The second treasure, Qi, is the day-to-day energy that comes from the food we eat and the air we breathe. Qi is often translated as "life force". Qi is the flow of energy around and through the body.
Shen, the third treasure, is a more rarified spiritual energy that is supported and fed by both Jing and Qi.
Many people choose to consume energy drinks because their daily Qi (or Chi) is depleted. Because Qi is generated by the food we eat and the air we breathe, eating processed foods in artificial environments, and being subject to many types of environmental toxins causes us to run low on our day-to-day energy.
When we do not have enough Qi to get through the day, the body automatically starts using its backup energy reserve, Jing. Over time, this drains the body of its deep energy reserve, leading to adrenal fatigue and similar conditions. Without understanding the dynamics of these energy systems, an individual who reaches for that quick shot of energy to get through the day unknowingly adds more stress to the body, even further depleting Jing and giving the body an additional toxic burden to manage, with ever-decreasing resources. The longer this goes on, the harder it is to recover.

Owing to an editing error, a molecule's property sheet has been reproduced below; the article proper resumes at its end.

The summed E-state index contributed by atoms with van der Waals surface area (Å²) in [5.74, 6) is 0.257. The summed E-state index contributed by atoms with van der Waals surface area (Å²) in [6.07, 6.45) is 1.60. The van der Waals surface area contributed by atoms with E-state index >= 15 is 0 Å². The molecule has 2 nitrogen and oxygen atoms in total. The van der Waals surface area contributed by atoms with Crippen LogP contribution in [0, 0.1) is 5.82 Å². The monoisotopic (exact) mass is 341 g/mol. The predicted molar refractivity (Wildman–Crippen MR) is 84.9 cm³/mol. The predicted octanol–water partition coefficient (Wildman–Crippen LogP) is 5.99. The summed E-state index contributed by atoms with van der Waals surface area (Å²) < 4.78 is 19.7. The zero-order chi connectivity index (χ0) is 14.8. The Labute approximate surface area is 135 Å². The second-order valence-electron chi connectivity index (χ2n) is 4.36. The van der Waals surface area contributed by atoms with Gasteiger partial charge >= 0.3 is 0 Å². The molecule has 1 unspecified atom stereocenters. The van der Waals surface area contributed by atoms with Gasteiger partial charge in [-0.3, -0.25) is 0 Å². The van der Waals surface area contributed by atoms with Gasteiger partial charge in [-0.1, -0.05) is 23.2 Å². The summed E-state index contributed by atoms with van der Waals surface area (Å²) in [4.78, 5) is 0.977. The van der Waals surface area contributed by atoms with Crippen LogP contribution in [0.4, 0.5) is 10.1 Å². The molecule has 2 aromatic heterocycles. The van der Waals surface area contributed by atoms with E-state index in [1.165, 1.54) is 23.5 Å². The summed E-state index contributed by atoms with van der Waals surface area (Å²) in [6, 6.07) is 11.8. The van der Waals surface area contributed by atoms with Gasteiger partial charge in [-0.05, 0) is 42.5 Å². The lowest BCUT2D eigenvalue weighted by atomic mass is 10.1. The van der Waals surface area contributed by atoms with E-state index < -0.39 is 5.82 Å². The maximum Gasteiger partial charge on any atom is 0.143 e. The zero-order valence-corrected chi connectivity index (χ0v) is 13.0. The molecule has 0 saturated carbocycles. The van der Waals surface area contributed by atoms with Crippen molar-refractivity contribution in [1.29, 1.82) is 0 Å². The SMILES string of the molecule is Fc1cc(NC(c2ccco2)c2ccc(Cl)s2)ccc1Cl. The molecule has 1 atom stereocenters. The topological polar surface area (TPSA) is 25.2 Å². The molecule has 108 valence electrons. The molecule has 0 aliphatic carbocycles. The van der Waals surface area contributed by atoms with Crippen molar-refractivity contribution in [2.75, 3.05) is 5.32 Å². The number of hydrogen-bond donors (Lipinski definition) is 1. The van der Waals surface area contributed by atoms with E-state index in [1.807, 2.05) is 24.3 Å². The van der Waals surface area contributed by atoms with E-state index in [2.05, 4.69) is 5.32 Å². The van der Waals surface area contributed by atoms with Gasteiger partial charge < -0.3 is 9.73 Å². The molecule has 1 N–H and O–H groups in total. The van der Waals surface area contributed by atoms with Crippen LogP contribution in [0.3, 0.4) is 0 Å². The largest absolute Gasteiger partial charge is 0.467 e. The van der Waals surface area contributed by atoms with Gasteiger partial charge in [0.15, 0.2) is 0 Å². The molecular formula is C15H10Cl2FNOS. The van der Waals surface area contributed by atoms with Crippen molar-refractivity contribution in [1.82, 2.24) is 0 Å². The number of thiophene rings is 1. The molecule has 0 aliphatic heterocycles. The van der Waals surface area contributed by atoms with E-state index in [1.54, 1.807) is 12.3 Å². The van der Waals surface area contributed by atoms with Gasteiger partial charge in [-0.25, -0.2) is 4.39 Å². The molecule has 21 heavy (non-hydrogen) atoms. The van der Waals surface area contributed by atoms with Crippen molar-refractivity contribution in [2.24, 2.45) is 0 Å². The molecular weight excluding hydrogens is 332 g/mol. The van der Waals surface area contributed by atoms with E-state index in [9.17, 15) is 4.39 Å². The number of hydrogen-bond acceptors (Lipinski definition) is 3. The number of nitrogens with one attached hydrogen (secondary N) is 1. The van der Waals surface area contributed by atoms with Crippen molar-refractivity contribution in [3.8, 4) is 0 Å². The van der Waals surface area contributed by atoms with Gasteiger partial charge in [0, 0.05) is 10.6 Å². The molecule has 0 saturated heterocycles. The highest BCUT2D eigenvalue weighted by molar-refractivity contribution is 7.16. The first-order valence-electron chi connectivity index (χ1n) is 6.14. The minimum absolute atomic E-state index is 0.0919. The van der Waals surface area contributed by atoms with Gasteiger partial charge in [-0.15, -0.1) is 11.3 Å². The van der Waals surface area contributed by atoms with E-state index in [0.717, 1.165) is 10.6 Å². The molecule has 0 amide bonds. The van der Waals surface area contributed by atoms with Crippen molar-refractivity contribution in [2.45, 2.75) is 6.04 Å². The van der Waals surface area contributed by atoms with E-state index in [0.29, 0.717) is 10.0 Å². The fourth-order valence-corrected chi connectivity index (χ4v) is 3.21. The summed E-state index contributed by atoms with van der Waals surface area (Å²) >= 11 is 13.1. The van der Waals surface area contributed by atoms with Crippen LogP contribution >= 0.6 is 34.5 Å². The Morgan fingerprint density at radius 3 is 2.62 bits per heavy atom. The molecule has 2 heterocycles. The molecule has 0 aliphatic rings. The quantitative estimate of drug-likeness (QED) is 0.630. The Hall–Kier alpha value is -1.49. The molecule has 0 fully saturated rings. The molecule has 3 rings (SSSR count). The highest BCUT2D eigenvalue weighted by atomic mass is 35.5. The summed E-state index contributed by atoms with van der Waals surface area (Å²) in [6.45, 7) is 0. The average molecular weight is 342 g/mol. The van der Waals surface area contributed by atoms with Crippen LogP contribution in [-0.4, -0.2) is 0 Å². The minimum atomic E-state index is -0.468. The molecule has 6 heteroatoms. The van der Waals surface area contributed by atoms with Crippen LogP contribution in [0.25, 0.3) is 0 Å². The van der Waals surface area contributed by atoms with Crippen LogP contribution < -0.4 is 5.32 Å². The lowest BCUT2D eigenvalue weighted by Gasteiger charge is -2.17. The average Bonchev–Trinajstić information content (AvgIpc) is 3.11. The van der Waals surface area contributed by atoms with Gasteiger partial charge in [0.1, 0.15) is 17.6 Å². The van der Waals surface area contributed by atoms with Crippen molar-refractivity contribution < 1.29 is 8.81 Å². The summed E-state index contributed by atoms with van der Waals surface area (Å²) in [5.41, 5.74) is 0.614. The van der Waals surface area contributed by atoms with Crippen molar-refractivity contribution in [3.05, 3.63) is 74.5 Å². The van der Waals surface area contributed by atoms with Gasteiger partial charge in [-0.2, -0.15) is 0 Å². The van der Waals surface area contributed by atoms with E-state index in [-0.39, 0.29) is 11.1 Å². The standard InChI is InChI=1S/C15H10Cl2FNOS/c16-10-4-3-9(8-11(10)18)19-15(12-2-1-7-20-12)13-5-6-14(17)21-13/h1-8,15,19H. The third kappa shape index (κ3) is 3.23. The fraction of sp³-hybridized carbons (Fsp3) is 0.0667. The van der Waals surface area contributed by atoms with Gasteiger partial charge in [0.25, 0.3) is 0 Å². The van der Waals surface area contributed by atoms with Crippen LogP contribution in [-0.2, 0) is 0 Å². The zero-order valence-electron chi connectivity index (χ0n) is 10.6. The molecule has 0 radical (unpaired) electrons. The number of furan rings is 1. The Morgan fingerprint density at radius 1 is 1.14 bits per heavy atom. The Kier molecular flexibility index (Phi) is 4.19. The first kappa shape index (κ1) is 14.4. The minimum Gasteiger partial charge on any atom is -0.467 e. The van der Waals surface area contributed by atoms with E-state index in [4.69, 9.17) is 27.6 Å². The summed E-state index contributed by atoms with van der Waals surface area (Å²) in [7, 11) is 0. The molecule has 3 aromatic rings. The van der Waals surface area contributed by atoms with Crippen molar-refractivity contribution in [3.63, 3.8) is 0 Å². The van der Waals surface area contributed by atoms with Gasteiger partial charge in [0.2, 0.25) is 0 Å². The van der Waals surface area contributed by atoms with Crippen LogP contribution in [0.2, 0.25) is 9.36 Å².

Replenish Energy with Chinese Herbs
There is another choice. Many people are not aware that it is possible to replenish Jing energy through food, herbs, and various exercises.
Rather than relying on potentially dangerous energy drinks, there are some simple steps that can be taken to reverse this destructive cycle. One of the most important things to do to regain energy is to get enough sleep. Next, take a look at your diet and exercise routine and consider incorporating Chinese tonic herbs into your daily routine. Tonic herbs are adaptogenic and support the body when dealing with stress. Specific herbs are known to actually replenish post-natal Jing when it has been depleted. It takes time to rebuild this vitality, but a serious commitment to health through some simple changes can reap big benefits in the long term.
Easy & Delicious Herbal Energy Power
Say goodbye to sugar-filled, chemical-laden sodas and create your own healthy soft drinks with Jing Soda herbal flavor concentrates! Take these delicious and nutritious tinctures anywhere you go to supply healthy energy AND a boost to your immune system. The great news? You can drink as much of these sodas as you want, and they will only make you MORE healthy.